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Wifredo Oscar de la Concepción Lam y Castilla (December 8, 1902 – September 11, 1982)

Wifredo Lam was a Cuban artist who sought to portray and revive the enduring Afro-Cuban spirit and culture. Inspired by and in contact with some of the most renowned artists of the twentieth century, Lam melded his influences and created a unique style, which was ultimately characterized by the prominence of hybrid figures. Though he was predominantly a painter, he also worked with sculpture and ceramics in his later life.

Wifredo Lam was born and raised in Sagua La Grande, a village in the sugar farming province of Villa Clara, Cuba. He was of mixed ancestry: his father, Yam Lam, was a Chinese immigrant and his mother, Ana Serafina Lam, was born to a Congolese, former slave mother and a Cuban mulatto father. In Sagua La Grande, Lam was surrounded by many people of African descent; his family, like many others, practiced Catholicism alongside their African traditions. Through his godmother, Matonica Wilson, a Santeria priestess locally celebrated as a healer and sorceress, he was exposed to rites of the African orishas. His contact with African celebrations and spiritual practices proved to be his largest artistic influence.

In 1916, Lam moved to Havana to study law, a path that his family had thrust upon him. Simultaneously, he also began studying tropical plants at the Botanical Gardens.From 1918 to 1923, Lam studied painting at the Escuela de Bellas Artes. However, Lam disliked both academic teaching and painting. He left for Madrid in the autumn of 1923 to further his art studies.

In 1923, Lam began studying in Madrid under Fernando Alvarez de Sotomayor, the curator of the Museo del Prado and teacher of Salvador Dalí. In the mornings he would attend the studio of the reactionary painter, while he spent his evenings working alongside young, nonconformist painters. At the Prado, Lam discovered and was awed by the work of Hieronymus Bosch and Pieter Bruegel I. While his early paintings were in the modernist Spanish tradition, his work soon became more simplified and decorative. Though Lam's dislike for academic conservatism persisted, his time in Spain marked his technical development in which he began to merge a primitive aesthetic and the traditions of Western composition. In 1929, he married Eva Piriz but both she and their young son died in 1931 of tuberculosis; it is likely that this personal tragedy contributed to the dark nature of his work.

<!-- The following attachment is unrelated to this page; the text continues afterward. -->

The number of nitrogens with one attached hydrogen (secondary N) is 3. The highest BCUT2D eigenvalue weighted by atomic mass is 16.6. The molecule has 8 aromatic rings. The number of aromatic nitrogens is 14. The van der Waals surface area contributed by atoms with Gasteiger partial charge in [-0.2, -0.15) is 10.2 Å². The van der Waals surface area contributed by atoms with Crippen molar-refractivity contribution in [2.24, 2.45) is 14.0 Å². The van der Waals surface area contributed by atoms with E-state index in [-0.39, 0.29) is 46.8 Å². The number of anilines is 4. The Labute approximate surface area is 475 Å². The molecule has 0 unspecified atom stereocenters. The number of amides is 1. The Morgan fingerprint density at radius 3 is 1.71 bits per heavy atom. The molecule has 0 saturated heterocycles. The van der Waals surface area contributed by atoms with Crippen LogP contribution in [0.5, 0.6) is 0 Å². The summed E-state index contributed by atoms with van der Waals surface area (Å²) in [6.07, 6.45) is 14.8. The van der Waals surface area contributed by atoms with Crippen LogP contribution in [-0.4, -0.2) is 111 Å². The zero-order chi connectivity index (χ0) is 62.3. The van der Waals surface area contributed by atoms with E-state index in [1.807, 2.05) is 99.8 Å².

During the 1930's Lam was exposed to a variety of influences. In his work, the influence of Surrealism was discernable, as well as that of Henri Matisse. Throughout Lam's travels through the Spanish countryside, he developed empathy for the Spanish peasants, whose strife, in some ways, mirrored that of the former slaves he grew up around in Cuba. Therefore, at the outbreak of the Spanish Civil War, Lam sided with the Republicans where he used his talent to fashion Republican posters and propaganda. Drafted to defend Madrid, Lam was incapacitated during the fighting in late 1937 and was sent to Barcelona. There, he met Helena Holzer, a German researcher, and the Catalan artist known as Manolo Huguë. Manolo gave Lam the letter of introduction that sparked his friendship with Picasso, whose artwork had impressed and inspired Lam a year before when he saw an exhibition in Madrid.